In accordance with a preferred embodiment of the present invention, schematically illustrated in FIG. 1, an object whose size is to be determined such as the pupil of an eye 12, is scanned by vidicon 1. Each time the boundary of the pupil is sensed by the vidicon, an output pulse is produced by pupil edge detector 2 coupled to the vidicon. A certain number of pulses will be produced per scanning frame for a given pupil size, depending upon the number of scan lines which cross the pupil boundary. Should the diameter of the pupil increase perpendicular to the scanning direction, more scanning lines will intersect the pupil and a greater number of pulses will be produced by the pupil edge detector per frame. In like manner, as the diameter of the pupil decreases, a lesser number of pulses will be produced for each scanning frame. These pulses are counted on a per frame basis by counter 4 coupled to the output circuit of detector 2 through AND gate 6. At the end of each frame, a pulse is generated on lead 7 to reset the counter and transfer the count therein into conversion circuitry or directly into recorder circuit 8 via AND gate 9. Due to the high rate of video scanning, rapid changes of pupil diameter may be accurately recorded.
Guard area pulse generator 3 is connected to AND gate 6 so as to permit counting to occur only during those intervals when detection of the pupil occurs Within the guard area 61'- schematically illustrated in FIG. 3. In other words, guard area pulse generator 3 electronically creates a window through which counting may occur, so that other spurious pupil level signals produced by scanning other darkened portions of the eye, such as eyelids, are eliminated to prevent an erroneous count. The guard area will be somewhat larger than the area occupied by the pupil which is the only area of examination of the interest in detecting the size of the pupil.
There is shown in FIG. 2 a lamp 10 irradiating with visible light an eye 12 which is being scanned by vidicon 1 which may be driven at 60 cycles per second by vertical sweep circuit 16 and at 15,750 cycles per second by horizontal sweep circuit 18 providing a typical raster of 525 lines per frame. The actual number of lines sensing eye 12 per raster in this embodiment is only one-half of the 525 lines262 /2-because an interlace 30 cycle per second vertical sweep is used. Any number of lines per frame may be used and the greater the number of lines available to scan the eye, particularly the pupil, the better will be the resolution and accuracy of the system. The accuracy may also be improved by causing lamp 10 to emit infra-red radiation and providing an infra-red sensitive vidicon. The use of infra-red radiation takes advantage of the sharp difference between the infrared absorption characteristics of the pupil and those of the iris and surrounding eye portions. With infra-red sensitive equipment even the darkest iris may be easily distinguished from the black pupil.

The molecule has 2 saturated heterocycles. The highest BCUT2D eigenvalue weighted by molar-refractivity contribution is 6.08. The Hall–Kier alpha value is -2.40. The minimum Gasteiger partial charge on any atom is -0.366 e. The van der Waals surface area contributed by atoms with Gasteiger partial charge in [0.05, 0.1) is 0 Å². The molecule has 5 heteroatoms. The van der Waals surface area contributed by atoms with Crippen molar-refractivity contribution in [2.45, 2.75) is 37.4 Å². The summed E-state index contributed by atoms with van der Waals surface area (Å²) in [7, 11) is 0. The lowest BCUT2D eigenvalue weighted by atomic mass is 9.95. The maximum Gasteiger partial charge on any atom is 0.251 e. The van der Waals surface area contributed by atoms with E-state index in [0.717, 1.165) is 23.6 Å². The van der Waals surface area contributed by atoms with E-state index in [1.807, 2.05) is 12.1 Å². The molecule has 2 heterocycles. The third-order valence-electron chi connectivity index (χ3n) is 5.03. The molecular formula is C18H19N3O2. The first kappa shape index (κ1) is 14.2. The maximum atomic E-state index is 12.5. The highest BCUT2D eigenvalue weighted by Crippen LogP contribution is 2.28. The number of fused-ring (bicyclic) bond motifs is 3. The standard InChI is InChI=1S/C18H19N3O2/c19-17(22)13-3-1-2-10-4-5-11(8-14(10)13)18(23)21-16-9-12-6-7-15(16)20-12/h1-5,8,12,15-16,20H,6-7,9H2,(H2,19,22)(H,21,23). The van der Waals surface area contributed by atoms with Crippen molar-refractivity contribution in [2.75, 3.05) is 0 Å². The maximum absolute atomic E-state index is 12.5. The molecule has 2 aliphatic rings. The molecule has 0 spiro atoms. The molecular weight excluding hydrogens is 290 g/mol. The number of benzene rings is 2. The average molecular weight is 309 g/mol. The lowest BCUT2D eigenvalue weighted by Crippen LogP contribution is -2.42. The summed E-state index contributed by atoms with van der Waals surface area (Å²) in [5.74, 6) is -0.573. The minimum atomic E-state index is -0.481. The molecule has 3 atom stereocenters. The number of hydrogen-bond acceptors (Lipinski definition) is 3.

The video output from vidicon 1 is delivered to emitter follower and from there to amplifier 22, both included in pupil edge detector 2. Amplifier 22 in conjunction with clamp circuit 24 and control 26 constitute a variable clamping or slicing circuit which slices off a portion of the lower part of the AC. video signal 28, FIG. 6, at the output of emitter follower 20. Signal 28 contains a retrace level which is the blackest and most negative portion of the scan encountered. From the retrace, signal 28 increases positively as the eyelids and surrounding area are scanned, until the white of the eye is being sensed, at which point the brightness or whiteness of the scene sensed is at the highest level. An abrupt decrease in brightness and voltage is experienced when the iris is encountered and a further abrupt decrease is experienced when the pupil is sensed.
At the output of emitter follower 20 signal 28 is clamped and appears as signal 30, FIG. 6, which has been clamped to a negative voltage level below (GND) line 32. In this form signal 30 is inverted by inverting amplifier 34 which produces the signal 36.
Output pulses 38 from horizontal sweep circuit 18 are supplied to Schmitt trigger circuit 42 which produces output pulses 44. The output of horizontal sweep circuit 18 may be supplied to clamp circuit 24 so that the clamping function is performed only during the time of a horizontal line sweep, for it is not essential to clamp the retrace portion which will be later eliminated from the data supplied to counter 4. The output of Schmitt trigger circuit 42 is applied to control gate 6 via line 47 to permit only the portions of signal 36 which occur during a horizontal line sweep to pass to counter 4. In this manner the very black retrace portions of signal 36, which are more than ample to trigger Schmitt circuit 48, are prevented from reaching counter 4. Each time a pupil-level blackness is detected by Schmitt circuit 48 a pulse is generated, which if passed by gate 46 may be delivered to counter 4, there to be counted and accumulated over a frame period.